Perfect Practice Makes Perfect
Perfect Practice Makes Perfect
How many times have we heard that ‘practice makes perfect’? That, the more our kids practice, the quicker they will advance? That, “if they practice three times this week, they will be a master of this new technique”? While practice is one of the most important aspects to progressing in music, it’s important that we know how our kids should practice. That’s what makes the difference.
Learning the Mantra
As a young violin student, I had three tutors over my nine years of lessons. I was influenced by their unique backgrounds with the violin, which were all vastly different. In these years, I was taught the way of the fiddle tunes, an eccentric flair towards creative pieces I’d never before heard, as well as the techniques to master the classical violin must-knows. Of all these three tutors, however, it was my final tutor who actually taught me how to practice properly.
Each week, I got to spend 30 short minutes with her undivided attention, where she would rearrange my fingers into the correct position for me, hold my bow arm as I moved gently over each string to produce the perfect resonance, and give me exercises where I didn’t even need my violin. At the end of each lesson she would always reiterate for me to make sure I’m practicing properly. She would always tell me that, “practice doesn’t make perfect, perfect practice makes perfect”.
Applying the Mantra
At home, I needed to play through those tricky parts ‘ten million times’ before I was allowed to play through the rest of the piece to make sure that I was practicing perfectly. (She used to tell her students to practice each tricky part 1,000 times until one day she had a student come into his lesson crying because he only had time to practice it 856 times, which is why she now says ten million to make sure her students know it’s an exaggeration!!)
It was all good for her to tell me what to do for the rest of the week, but I found myself forgetting what she had said most of the time. This is where I wished I had someone reminding me what I need to get done during the rest of the week.
Asking for Help
For parents who can’t be in the lesson, it can sometimes be hard to monitor your child’s practice sessions and how they practice. Not only is it important for parents to remind their kids to practice and give them positive feedback, students need to know that practicing needs to include all the exercises covered in the lesson, preferably as warm ups.
In every lesson, I can guarantee that there will have been some technical work covered. Parents can prompt their children to remember what work this included by simply asking, “have you practiced your scales?” or, “what parts of your new piece did you work on this week?” Questions like these will get the student thinking about what parts they were asked to practice ‘ten million times’.
If you are unsure of how to guide perfect practice at home, ask your music mentor! They will be able to give you specific, tangible steps to implement at home.
Facilitating Perfect Practice with your Child
Another way parents can keep up to date with what their children should be practicing is by looking over the lesson notes written in their children’s music diaries and the notes that will be emailed to you. Your mentor will generally take the last few minutes of the lesson to write in their student’s diaries and during this time, if possible, it’s a great idea to have a quick chat with your child’s tutor, where they will most likely review the lesson to you and let you know what they need to work on.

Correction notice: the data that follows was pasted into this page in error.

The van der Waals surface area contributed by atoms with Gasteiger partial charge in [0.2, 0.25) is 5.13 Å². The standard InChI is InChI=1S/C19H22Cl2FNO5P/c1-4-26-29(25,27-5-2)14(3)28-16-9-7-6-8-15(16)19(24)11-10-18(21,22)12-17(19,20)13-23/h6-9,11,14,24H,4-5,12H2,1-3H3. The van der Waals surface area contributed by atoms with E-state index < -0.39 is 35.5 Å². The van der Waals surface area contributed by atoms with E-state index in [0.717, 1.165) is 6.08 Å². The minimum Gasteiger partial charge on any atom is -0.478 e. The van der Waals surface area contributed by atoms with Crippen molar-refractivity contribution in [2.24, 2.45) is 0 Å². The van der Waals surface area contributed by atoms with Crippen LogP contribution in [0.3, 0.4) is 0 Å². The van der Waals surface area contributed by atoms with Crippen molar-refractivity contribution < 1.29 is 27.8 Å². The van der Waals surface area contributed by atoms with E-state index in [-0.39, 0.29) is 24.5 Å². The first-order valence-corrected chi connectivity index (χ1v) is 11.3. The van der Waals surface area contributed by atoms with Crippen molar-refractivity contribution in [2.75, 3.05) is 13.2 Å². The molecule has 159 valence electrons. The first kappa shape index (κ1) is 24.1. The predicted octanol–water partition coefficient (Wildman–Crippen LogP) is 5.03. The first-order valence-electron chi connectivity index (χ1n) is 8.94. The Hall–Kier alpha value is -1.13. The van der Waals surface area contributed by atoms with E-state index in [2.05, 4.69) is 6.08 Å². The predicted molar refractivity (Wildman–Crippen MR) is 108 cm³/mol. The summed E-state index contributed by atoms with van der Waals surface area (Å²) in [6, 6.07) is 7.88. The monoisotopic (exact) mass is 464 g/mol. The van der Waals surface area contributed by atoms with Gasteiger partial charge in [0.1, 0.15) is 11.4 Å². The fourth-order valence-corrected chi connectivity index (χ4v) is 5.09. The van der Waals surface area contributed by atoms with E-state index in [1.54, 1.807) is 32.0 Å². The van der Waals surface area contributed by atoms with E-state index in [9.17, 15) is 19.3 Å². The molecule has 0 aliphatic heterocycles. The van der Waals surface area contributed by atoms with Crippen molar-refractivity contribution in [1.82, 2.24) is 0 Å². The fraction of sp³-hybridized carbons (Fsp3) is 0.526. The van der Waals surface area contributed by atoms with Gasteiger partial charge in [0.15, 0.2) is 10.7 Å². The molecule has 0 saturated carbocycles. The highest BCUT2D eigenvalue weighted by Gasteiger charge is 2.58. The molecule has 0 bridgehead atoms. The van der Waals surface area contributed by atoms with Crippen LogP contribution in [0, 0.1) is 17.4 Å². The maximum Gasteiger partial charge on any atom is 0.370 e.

Should a student not practice their exercises all week, it becomes very easy for them to practice a mistake over and over, where it then becomes very hard to reverse. This is something that I struggled with as a student, and I never really grasped the importance until I saw results, which came after I committed myself to practicing perfectly every day for a week. Seeing these results prompted me to continue practicing my exercises as warm-ups, and this perfect practice allowed me to excel in my ability.
If a parent is able to sit in the lesson (which tutors love!), it means that you are able to hear exactly what your child’s tutor wants your child to practice, and you will also hear how your child should practice it.
During my first lessons, my parents were always able to sit in on lessons which allowed me to advance in my first years very well. At home, my parents would remind me to slow down (which I was always told in lessons) and to play my exercises. My tutor would often also get my parents to hold a bow and he taught them the proper bow hold, among other simple exercises. This meant that they would know exactly what to look for while I was practicing to make sure that I was practicing perfectly.
Remember... Perfect Practice Makes Perfect
As a little advice for any parents reading this, please make as much contact with your child’s tutor as possible. They will give you hints and tips of how to help your children practice at home and what you should look for. In turn, your children playing at home will sound better and better each week. Remember to encourage your children as the more often they work on practicing perfectly, the more brilliant musician they will become.